Stablecoins May Be The Basis For Crypto Adoption
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In the course of a week – or even a day – the crypto market value can swing wildly to the tune of billions of dollars. Giving cryptocurrency some sort of stable value is a priority for many developers and on Wednesday, Basis joined a growing list of stablecoins, announcing it had raised over $133m through a private placement from venture capital (VC) funds. They included top investors such as Bain, Google Ventures and LightSpeed, an American VC firm with a specialisation in the tech space.
Unlike most other cryptocurrencies, Basis is a stablecoin: a crypto “store of value” asset with a consistent value.
Basis has created a price-stable coin through the use of monetary controls. Similar to how central banks control fiat currency, Basis can either expand or contract the supply of coins in order to stop prices rising too high or too low.
According to its white paper, it will do this by either releasing more coins into the circulating supply or alternatively buying back more Basis coins to maintain a stable price. While we’ll leave an assessment of the Basis project to another day, the level of investment is significant for what some in the industry have described as a “boring” niche in the crypto space.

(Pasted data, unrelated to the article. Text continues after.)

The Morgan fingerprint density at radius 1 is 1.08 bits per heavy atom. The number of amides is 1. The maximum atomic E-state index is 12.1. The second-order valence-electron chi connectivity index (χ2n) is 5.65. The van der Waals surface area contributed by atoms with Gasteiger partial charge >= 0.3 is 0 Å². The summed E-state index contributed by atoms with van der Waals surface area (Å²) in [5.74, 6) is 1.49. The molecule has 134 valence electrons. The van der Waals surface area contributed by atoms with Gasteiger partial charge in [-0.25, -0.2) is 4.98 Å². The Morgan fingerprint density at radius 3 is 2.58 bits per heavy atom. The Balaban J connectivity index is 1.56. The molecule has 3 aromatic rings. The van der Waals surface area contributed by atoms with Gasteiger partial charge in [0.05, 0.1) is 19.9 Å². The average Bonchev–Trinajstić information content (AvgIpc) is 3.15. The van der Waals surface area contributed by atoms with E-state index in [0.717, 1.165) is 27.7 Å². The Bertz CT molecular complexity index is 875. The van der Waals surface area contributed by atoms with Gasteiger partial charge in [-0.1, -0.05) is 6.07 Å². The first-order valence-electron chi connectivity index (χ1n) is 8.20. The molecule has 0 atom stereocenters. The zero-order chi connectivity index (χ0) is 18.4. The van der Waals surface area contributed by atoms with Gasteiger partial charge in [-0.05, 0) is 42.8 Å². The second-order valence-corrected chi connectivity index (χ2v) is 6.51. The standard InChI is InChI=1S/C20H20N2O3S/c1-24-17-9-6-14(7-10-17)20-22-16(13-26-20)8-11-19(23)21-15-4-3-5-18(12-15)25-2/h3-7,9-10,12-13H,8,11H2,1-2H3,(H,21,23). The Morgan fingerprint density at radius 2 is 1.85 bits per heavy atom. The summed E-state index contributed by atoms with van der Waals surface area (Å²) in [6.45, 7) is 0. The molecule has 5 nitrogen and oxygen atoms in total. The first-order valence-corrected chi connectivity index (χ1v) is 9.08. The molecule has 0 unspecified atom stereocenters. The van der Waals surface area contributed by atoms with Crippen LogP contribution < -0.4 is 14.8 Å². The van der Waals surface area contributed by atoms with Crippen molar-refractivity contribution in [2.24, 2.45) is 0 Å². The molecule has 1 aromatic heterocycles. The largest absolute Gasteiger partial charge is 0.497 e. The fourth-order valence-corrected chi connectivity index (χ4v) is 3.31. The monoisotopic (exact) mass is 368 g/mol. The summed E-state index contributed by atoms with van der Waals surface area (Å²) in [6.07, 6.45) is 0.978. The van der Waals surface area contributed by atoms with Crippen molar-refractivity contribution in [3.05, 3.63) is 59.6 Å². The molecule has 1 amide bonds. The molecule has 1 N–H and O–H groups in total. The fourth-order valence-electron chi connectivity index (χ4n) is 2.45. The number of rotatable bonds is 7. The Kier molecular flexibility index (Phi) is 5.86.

The question for these speculators, of course, is – why bother? What does a stablecoin offer in a market full of excitement like crypto? And the answer is simple. Stablecoins offer merchants the confidence to begin pricing their goods and services in digital assets.
Why Stablecoins Make Sense In Crypto
Although speculation on cryptocurrency price fluctuations has made some people a lot of money, it nonetheless makes it nearly impossible to use as an actual currency: goods and services would have to be repriced on a daily, if not hourly, basis; the value of hard-earned wages could evaporate in a matter of weeks; the prediction of future prices would completely determine corporate and household spending patterns.
Not only does it inhibit integration into the mainstream, but according to key industry figures, the fact that Bitcoin can be $6,000 today and $10,000 tomorrow has attracted speculators keen on making a quick profit, but not so interested in the technology behind it.
In a blog post last week, IOTA’s co-founder, Dominik Scheiner said speculation on price volatility was distracting the sector away from innovation and development and in an email to Crypto Briefing, the chairman of the Cardano Foundation, Michael Parsons, said:
Stablecoins might hold the answer towards addressing many of the price problems that are currently impinging on integrating cryptocurrency into the mainstream.
Although in the context of cryptocurrency, $133m might not be that much, the fact it comes from well-known VC firms suggests confidence in the future for stablecoins.
“Stablecoins are critical to the long-term success of crypto,” said David Prais from CoFound.it, a blockchain accelerator platform.